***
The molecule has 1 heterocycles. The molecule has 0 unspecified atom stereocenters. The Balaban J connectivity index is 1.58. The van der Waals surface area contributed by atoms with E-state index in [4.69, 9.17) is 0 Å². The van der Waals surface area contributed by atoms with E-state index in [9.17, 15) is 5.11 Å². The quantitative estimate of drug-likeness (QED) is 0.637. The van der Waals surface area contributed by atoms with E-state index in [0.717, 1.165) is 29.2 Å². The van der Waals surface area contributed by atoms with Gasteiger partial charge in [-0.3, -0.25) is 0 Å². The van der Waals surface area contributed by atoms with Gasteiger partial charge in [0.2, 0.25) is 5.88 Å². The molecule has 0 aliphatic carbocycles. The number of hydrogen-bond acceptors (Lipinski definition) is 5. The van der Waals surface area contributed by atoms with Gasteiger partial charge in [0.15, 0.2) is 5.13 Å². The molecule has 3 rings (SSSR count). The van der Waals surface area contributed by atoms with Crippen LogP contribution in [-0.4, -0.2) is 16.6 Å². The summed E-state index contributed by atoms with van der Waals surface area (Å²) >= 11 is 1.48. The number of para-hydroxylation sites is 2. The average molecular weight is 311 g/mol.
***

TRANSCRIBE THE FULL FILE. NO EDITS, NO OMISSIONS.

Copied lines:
The molecule has 1 heterocycles. The molecule has 0 unspecified atom stereocenters. The Balaban J connectivity index is 1.58. The van der Waals surface area contributed by atoms with E-state index in [4.69, 9.17) is 0 Å². The van der Waals surface area contributed by atoms with E-state index in [9.17, 15) is 5.11 Å². The quantitative estimate of drug-likeness (QED) is 0.637. The van der Waals surface area contributed by atoms with E-state index in [0.717, 1.165) is 29.2 Å². The van der Waals surface area contributed by atoms with Gasteiger partial charge in [-0.3, -0.25) is 0 Å². The van der Waals surface area contributed by atoms with Gasteiger partial charge in [0.2, 0.25) is 5.88 Å². The molecule has 0 aliphatic carbocycles. The number of hydrogen-bond acceptors (Lipinski definition) is 5. The van der Waals surface area contributed by atoms with Gasteiger partial charge in [0.15, 0.2) is 5.13 Å². The molecule has 3 rings (SSSR count). The van der Waals surface area contributed by atoms with Crippen LogP contribution in [-0.4, -0.2) is 16.6 Å². The summed E-state index contributed by atoms with van der Waals surface area (Å²) >= 11 is 1.48. The number of para-hydroxylation sites is 2. The average molecular weight is 311 g/mol.